the morning round of an 6,174 yard
course in 84, and in the afternoon
came home with 81, Bix strokes over
|l>ar' ^
jll TH
| ®> flllD
9 SCENE T gon "pig FLE PER Olympic parkore-nn S
“Girl in Taxi” at the Newark,
“Fledermaus” (“The Bat”)
at Olympic Park.
Following the presentation this
week of serious drama. Manager Jo
seph W. Payton has selected a merry
farce for next week's offering. It Is
“The Girl in the Taxi.’’ In its adap
tation New York instead of .Paris is
made the place of action, and two of
the three scenes are laid in a banker’s
residence on Riverside Drive. The
second act represents two adjoining
private dining-rooms at Churchill’s.
The stage setting Is sumptuous and in
strict keeping in every detail. There
will be daily matinees and popular
prices will prevail.
The leading character is Bertie
Stewart, the banker's son, just turned
21. His father, himself a gay boy, Is
determined to keep the youth se
cluded from the follies of Broadway
and therefore restricts him to an in
come of $5 a week. One night Bertie’s
cousin, who comes to New York from
Philadelphia for treatment for an as
sumed cough, sneaks out of the bank
er’s house to meet a girl he had pre
viously encountered in a taxi. Bertie
gets there first, has a supper party
with the fair lady and begins to en
joy himself.
In the next private dining-room,
supping with some ladles of the
chorus, is Bertie's father, who gen
erously Invites in the people next
door. There is a scene in which both
father and son are pretty badly dis
comfited, particularly as the seventh
husband of the “girl" puts in an ap
pearance, but all proves harmless and
everything is straightened out In the
last act.
In this farce, which is sprightly
without being salacious, Neal Byrne
will play the youthful Bertie, Miss
Mabelle Estelle Is the “girl,” Claude
Payton has the role of the surprised
father, and the latter’s nephew, Percy
Peters, will be taken by Arthur Jar
rett. All the other parts will be well
cast, among those appearing being
Harry B. Roche and Miss Lillian
Johann Strauss' opera-farce, "Die
Fledermaus” ("The Bat”), a work
never included in the summer reper
toire at Olympic Park, will be pro
duced by the Olympic Park Opera
Company next Monday, inaugurating
the sixth consecutive week of the
present season.
"Die Fledermaus" was produced at
the New York CaBlno last season un
der the title of "The Merry Countess/'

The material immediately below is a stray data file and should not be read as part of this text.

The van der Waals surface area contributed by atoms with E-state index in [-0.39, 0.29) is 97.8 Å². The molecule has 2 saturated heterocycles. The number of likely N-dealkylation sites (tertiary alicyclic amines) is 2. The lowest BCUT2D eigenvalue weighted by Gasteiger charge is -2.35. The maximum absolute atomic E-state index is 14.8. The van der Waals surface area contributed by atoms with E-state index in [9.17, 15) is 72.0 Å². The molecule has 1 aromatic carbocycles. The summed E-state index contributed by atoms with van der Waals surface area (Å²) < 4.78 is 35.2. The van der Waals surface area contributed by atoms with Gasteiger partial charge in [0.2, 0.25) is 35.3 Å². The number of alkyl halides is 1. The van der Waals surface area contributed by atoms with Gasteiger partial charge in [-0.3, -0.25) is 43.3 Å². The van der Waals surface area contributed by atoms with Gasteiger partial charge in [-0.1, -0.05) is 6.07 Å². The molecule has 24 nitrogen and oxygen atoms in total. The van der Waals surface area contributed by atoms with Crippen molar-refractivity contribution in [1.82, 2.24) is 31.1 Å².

proving one of the distinct successes
of the year on Broadway. Owing to
the modern character of the opera it
permits of the Interpolation of spe
cial features and numbers, and, as
was the case in the Casino produc
tion, the Olympic Park company will
add several unique dancing features
to the array of excellent material
provided by the composer. Foremost
among these will be a new tango
dance, to be introduced by Miss Lau
ra Jaffray and David Romaine. Miss
Blanche Morrison will also add an
especially arranged interpolated num
The cast for this production will
consist of the following players: Miss
Blanche Morrison as Rosalinda. Ar
thur Burckly as Gabriel Von Eisen
steln, Miss Blanche Chase as Prince
Orloffsky, George Poultney as Dr.
Falke, Overton Moyle as Blind, the
lawyer, and Jack Henderson, as
Frosch, the turnkey.
Hayco, the handcuff expert who
demonstrated his ability at Olympic
Park two years ago. has been espe
cially .engaged as one of the free fea
tures for the vaudeville stage, after
noons and evenings.
William Corcoran and other sing
ers will entertain at the park tomor
row afternoon and evening, and "first
run" motion picture plays will be
shown each evening. Including Sun
Miss Agnes Del-ane has been
especially engaged as the soloist for
the Olympic Park restaurant cabaret
Miss DeLane will sing each after
noon and evening throughout the
present week.
Another rattling good bill of high
class vaudeville and new motion pic
tures will be seen at the Lyric .Thea
tre during the coming week. Head
ing the list for the first three days
will he Neeman and Mtlley, in a
screaming farce comedy sketch,
"Hogan the Dummy.” Others who
will share the bill for the first half
are: The Monards, sensational equi
librists; Joes Wilton, a very funny
comedian; Herbert and Wlllln. black
face comedians; Warden's Novelty
Revue, a novelty song revue, and the
latest photo-plays. For the last half
of the week Maud Orafton and com
pany, In a mlrth-provoklng, up-to
the-minute comedy sketch, entitled
“Wanted a Husband,” will top the
Goldie Boys, exceptionally good
dancers; the Three Types, in a very
interesting posing act; Walton and
Brandt, in a humorous comedy act;
Grey and Peters, who combine comedy
with their daring feats on the bicycle.
Fermano, In a high-class musicttl act.
and a new series of photo-plays.
Ten thousand persons visited Hill
side Park last Sunday and every one
was highly entertained.
The park has been renovated and
In the Field of Politics
Opponents of Edmund B. Osborne
as a Progressive candidate for the
gubernatorial nomination are rejoic
ing that former Senator Everett Col